LT-001 and LT-002 followed up patients treated with onasemnogene abeparvovec from the START, STRONG, STR1VE, and STR1VE-EU studies.
Data from a recent study suggest that onasemnogene abeparvovec (Zolgensma; Novartis) has a favorable benefit-risk profile in patients with spinal muscular atrophy (SMA) type 1, with no evidence of new or emerging safety signals in long-term studies.
Two long-term studies of onasemnogene abeparvovec, LT-001 and LT-002, found that no serious adverse events (SAEs) led to study discontinuation or death. No previously achieved motor milestones were lost during follow-up.
These findings were presented virtually at Muscular Dystrophy Association (MDA) Clinical and Scientific Conference 2021, March 15-18, by first author Jerry R. Mendell, MD, attending neurologist, Nationwide Children’s Hospital, and professor, pediatrics and neurology, The Ohio State University.
“In the phase 1 study (START; NCT02122952), patients [with SMA type 1] who received a one-time high-dose (therapeutic dose) infusion (n = 12) of onasemnogene abeparvovec demonstrated improvements in ventilation-free survival and motor milestone achievement that were unprecedented in the untreated natural history of SMA,” Mendell and colleagues wrote.
LT-001 (NCT03421977), an ongoing long-term follow-up study of patients that completed the START study, focuses on long-term safety, as well as assessing survival and durability of efficacy. LTT-002 (NCT04042025), an ongoing long-term follow-up study of patients participating in other phase 1 and phase 3 studies of SMA (STRONG, STR1VE, and STR1VE-EU), focuses on additional efficacy end points as well as assessing long-term safety and durability of efficacy.
Mendell and colleagues analyzed data from 13 patients in LT-001 with a mean age of 36.42 months (standard deviation [SD], 8.523) and 31 patients in LT-002 with a mean age of 33.6 months (SD, 12.92). LT-001 patients were 46% male (n = 6), and LT-002 patients were 45.2% male (n = 14).
In LT-001, 8 patients reported SAEs, none of which led to study discontinuation or death and all of which were considered unrelated to treatment. The most common were acute respiratory failure, pneumonia, and dehydration. In LT-002, 2 patients reported SAEs and 1 AE of special interest was reported.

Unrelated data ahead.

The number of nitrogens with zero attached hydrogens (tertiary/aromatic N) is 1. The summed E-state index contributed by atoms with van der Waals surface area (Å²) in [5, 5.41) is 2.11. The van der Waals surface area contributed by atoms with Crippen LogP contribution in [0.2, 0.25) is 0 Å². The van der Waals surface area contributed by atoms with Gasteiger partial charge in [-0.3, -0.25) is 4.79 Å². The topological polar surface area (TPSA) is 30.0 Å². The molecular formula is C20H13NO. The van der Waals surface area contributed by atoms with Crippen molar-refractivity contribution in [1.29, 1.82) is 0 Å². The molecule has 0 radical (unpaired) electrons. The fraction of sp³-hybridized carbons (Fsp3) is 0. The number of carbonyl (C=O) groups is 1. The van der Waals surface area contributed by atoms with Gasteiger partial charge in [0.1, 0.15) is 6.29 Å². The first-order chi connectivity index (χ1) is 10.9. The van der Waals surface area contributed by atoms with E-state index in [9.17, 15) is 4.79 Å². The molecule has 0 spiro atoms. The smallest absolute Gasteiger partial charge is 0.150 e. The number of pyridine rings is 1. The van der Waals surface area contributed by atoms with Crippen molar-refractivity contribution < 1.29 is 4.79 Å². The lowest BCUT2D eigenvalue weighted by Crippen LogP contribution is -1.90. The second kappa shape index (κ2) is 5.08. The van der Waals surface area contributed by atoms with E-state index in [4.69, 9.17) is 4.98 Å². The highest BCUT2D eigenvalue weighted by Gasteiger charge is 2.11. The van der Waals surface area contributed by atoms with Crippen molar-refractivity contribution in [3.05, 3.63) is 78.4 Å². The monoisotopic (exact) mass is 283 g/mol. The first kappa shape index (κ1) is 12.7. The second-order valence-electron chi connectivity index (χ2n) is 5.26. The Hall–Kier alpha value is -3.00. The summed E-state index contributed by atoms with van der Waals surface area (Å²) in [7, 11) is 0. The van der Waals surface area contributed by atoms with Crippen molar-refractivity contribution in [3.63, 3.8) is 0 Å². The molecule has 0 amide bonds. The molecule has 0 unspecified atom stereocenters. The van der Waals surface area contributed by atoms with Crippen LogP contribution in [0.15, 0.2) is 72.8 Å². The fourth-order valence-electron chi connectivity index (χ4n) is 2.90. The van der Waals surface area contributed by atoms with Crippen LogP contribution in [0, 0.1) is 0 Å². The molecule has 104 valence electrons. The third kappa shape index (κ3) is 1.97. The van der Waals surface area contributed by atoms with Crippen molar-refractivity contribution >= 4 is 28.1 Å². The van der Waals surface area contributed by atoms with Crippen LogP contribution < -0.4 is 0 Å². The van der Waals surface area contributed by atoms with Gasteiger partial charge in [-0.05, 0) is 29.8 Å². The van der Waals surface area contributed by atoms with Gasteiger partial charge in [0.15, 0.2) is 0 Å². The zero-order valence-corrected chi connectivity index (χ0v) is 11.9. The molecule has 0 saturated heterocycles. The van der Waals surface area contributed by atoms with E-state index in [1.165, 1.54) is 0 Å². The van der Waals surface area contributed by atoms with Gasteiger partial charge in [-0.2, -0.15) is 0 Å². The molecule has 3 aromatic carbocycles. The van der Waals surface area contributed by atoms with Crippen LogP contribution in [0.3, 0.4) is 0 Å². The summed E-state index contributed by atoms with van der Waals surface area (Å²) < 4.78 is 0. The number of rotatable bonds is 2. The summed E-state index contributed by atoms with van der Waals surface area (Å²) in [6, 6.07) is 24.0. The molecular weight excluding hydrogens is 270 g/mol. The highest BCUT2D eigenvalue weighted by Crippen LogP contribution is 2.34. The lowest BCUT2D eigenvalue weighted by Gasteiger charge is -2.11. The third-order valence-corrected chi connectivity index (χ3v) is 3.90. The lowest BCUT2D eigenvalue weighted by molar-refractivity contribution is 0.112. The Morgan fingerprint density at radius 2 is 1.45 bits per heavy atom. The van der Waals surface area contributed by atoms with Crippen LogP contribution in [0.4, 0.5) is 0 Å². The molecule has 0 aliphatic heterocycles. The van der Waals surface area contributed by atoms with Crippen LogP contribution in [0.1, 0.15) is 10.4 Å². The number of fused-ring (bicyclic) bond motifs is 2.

As of data cutoff dates, 2 of 3 patients (66.7%) remained free of permanent ventilation in the low-dose cohort of LT-001, and all patients in the therapeutic dose cohort were alive and free of permanent ventilation. Half the patients (n = 5) in the therapeutic dose cohort did not use respiratory support and 1 required it only when ill. The mean age at data cutoff was 5.2 years (range, 4.7-6.1) and mean time since dosing was 5.0 years (range, 4.6-5.6) as of data cutoff, June 11, 2020.
Among patients in LT-002 from the STR1VE studies, none of the 16 patients required permanent ventilation while 9 reported baseline respiratory support. The intravenous (IV) cohort had a mean age of 2.3 years (range, 1.6-3.2) at data cutoff and the mean time since dosing was 2.0 years (range, 1.5-2.7). The intrathecal cohort had a mean age of 4.3 years (range, 2.8-6.1) at data cutoff and the mean time since dosing was 2.4 years (range, 1.8-2.8).
No previously achieved motor milestones were lost during long-term follow-up in LT-001, with 2 patients gaining the milestone of standing with assistance without ever receiving nusinersen. In LT-002, 11 new milestones were achieved during long-term follow-up in 4 patients in the IV cohort, the highest of which was sitting without support, achieved without nusinersen or risdiplam (Evrysdi; Genentech) support in 3 patients and with risdiplam in 1.
“Evidence from several completed and ongoing clinical studies of onasemnogeneabeparvovec for patients with SMA1, SMA2, or presymptomatic SMA with multiple copies of SMN2 continues to demonstrate its efficacy,” Mendell and colleagues wrote.
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